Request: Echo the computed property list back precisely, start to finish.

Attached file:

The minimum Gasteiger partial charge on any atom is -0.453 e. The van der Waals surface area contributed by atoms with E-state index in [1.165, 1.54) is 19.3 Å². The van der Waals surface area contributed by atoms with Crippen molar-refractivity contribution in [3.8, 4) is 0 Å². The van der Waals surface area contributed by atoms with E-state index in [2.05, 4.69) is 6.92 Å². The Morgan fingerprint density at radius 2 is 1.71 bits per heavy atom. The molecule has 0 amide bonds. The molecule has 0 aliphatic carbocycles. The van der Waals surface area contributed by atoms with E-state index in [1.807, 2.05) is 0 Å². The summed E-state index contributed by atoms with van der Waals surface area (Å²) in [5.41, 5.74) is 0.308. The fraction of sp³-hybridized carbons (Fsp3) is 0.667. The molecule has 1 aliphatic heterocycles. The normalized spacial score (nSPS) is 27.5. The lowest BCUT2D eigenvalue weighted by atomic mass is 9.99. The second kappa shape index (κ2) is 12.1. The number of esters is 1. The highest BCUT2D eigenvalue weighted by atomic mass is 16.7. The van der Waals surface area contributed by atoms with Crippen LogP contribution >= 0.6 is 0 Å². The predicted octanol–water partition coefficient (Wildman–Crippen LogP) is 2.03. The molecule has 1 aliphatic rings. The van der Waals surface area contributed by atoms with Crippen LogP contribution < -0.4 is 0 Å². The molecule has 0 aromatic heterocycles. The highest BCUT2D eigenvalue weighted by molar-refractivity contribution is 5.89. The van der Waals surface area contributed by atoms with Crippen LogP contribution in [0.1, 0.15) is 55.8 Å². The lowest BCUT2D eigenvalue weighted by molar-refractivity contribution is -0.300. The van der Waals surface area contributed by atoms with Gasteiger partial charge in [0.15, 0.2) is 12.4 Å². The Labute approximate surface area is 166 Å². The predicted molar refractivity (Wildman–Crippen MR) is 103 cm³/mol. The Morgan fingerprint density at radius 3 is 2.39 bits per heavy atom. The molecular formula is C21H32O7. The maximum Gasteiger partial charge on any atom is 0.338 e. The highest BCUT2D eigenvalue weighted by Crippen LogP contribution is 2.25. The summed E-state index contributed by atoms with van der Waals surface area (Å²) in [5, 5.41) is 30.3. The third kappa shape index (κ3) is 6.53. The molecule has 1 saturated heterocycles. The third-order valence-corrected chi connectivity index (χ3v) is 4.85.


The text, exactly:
The minimum Gasteiger partial charge on any atom is -0.453 e. The van der Waals surface area contributed by atoms with E-state index in [1.165, 1.54) is 19.3 Å². The van der Waals surface area contributed by atoms with Crippen molar-refractivity contribution in [3.8, 4) is 0 Å². The van der Waals surface area contributed by atoms with E-state index in [2.05, 4.69) is 6.92 Å². The Morgan fingerprint density at radius 2 is 1.71 bits per heavy atom. The molecule has 0 amide bonds. The molecule has 0 aliphatic carbocycles. The van der Waals surface area contributed by atoms with E-state index in [1.807, 2.05) is 0 Å². The summed E-state index contributed by atoms with van der Waals surface area (Å²) in [5.41, 5.74) is 0.308. The fraction of sp³-hybridized carbons (Fsp3) is 0.667. The molecule has 1 aliphatic heterocycles. The normalized spacial score (nSPS) is 27.5. The lowest BCUT2D eigenvalue weighted by atomic mass is 9.99. The second kappa shape index (κ2) is 12.1. The number of esters is 1. The highest BCUT2D eigenvalue weighted by atomic mass is 16.7. The van der Waals surface area contributed by atoms with Crippen LogP contribution >= 0.6 is 0 Å². The predicted octanol–water partition coefficient (Wildman–Crippen LogP) is 2.03. The molecule has 1 aliphatic rings. The van der Waals surface area contributed by atoms with Crippen LogP contribution < -0.4 is 0 Å². The molecule has 0 aromatic heterocycles. The highest BCUT2D eigenvalue weighted by molar-refractivity contribution is 5.89. The van der Waals surface area contributed by atoms with Crippen LogP contribution in [0.1, 0.15) is 55.8 Å². The lowest BCUT2D eigenvalue weighted by molar-refractivity contribution is -0.300. The van der Waals surface area contributed by atoms with Gasteiger partial charge in [0.15, 0.2) is 12.4 Å². The Labute approximate surface area is 166 Å². The predicted molar refractivity (Wildman–Crippen MR) is 103 cm³/mol. The Morgan fingerprint density at radius 3 is 2.39 bits per heavy atom. The molecular formula is C21H32O7. The maximum Gasteiger partial charge on any atom is 0.338 e. The highest BCUT2D eigenvalue weighted by Crippen LogP contribution is 2.25. The summed E-state index contributed by atoms with van der Waals surface area (Å²) in [5, 5.41) is 30.3. The third kappa shape index (κ3) is 6.53. The molecule has 1 saturated heterocycles. The third-order valence-corrected chi connectivity index (χ3v) is 4.85.